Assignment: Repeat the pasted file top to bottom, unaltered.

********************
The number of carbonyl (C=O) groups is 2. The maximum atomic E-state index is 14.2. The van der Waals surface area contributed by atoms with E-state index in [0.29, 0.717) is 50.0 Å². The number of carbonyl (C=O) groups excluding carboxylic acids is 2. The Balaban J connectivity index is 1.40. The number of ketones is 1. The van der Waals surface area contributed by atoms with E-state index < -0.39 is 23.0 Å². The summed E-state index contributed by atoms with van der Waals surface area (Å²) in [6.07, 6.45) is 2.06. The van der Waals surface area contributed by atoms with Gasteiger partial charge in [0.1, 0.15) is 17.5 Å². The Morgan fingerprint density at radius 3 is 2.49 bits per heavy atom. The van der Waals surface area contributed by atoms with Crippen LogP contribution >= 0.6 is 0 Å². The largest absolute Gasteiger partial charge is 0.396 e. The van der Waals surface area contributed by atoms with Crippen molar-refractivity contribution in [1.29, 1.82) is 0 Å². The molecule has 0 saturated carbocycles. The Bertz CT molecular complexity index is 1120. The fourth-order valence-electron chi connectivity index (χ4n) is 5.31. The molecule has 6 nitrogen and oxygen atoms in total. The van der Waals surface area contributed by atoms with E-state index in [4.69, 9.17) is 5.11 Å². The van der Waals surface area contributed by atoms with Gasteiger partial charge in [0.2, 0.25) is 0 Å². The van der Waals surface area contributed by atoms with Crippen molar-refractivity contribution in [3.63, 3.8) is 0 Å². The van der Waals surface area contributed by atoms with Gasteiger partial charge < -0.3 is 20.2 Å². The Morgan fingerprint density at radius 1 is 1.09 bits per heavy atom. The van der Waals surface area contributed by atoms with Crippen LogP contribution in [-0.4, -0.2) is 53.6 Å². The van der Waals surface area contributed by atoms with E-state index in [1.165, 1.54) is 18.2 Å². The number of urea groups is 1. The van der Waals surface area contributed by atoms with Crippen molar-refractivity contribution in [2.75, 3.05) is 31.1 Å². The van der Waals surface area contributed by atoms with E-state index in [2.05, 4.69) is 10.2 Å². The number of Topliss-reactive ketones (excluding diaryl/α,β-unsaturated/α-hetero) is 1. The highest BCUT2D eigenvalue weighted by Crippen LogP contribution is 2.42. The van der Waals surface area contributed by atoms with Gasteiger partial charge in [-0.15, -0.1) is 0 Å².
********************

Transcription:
The number of carbonyl (C=O) groups is 2. The maximum atomic E-state index is 14.2. The van der Waals surface area contributed by atoms with E-state index in [0.29, 0.717) is 50.0 Å². The number of carbonyl (C=O) groups excluding carboxylic acids is 2. The Balaban J connectivity index is 1.40. The number of ketones is 1. The van der Waals surface area contributed by atoms with E-state index < -0.39 is 23.0 Å². The summed E-state index contributed by atoms with van der Waals surface area (Å²) in [6.07, 6.45) is 2.06. The van der Waals surface area contributed by atoms with Gasteiger partial charge in [0.1, 0.15) is 17.5 Å². The Morgan fingerprint density at radius 3 is 2.49 bits per heavy atom. The van der Waals surface area contributed by atoms with Crippen LogP contribution >= 0.6 is 0 Å². The largest absolute Gasteiger partial charge is 0.396 e. The van der Waals surface area contributed by atoms with Crippen molar-refractivity contribution in [1.29, 1.82) is 0 Å². The molecule has 0 saturated carbocycles. The Bertz CT molecular complexity index is 1120. The fourth-order valence-electron chi connectivity index (χ4n) is 5.31. The molecule has 6 nitrogen and oxygen atoms in total. The van der Waals surface area contributed by atoms with E-state index in [4.69, 9.17) is 5.11 Å². The van der Waals surface area contributed by atoms with Gasteiger partial charge in [0.2, 0.25) is 0 Å². The van der Waals surface area contributed by atoms with Crippen molar-refractivity contribution in [3.63, 3.8) is 0 Å². The van der Waals surface area contributed by atoms with Gasteiger partial charge < -0.3 is 20.2 Å². The Morgan fingerprint density at radius 1 is 1.09 bits per heavy atom. The van der Waals surface area contributed by atoms with Crippen LogP contribution in [-0.4, -0.2) is 53.6 Å². The van der Waals surface area contributed by atoms with E-state index in [1.165, 1.54) is 18.2 Å². The number of urea groups is 1. The van der Waals surface area contributed by atoms with Crippen molar-refractivity contribution in [2.75, 3.05) is 31.1 Å². The van der Waals surface area contributed by atoms with E-state index in [2.05, 4.69) is 10.2 Å². The number of Topliss-reactive ketones (excluding diaryl/α,β-unsaturated/α-hetero) is 1. The highest BCUT2D eigenvalue weighted by Crippen LogP contribution is 2.42. The van der Waals surface area contributed by atoms with Gasteiger partial charge in [-0.15, -0.1) is 0 Å².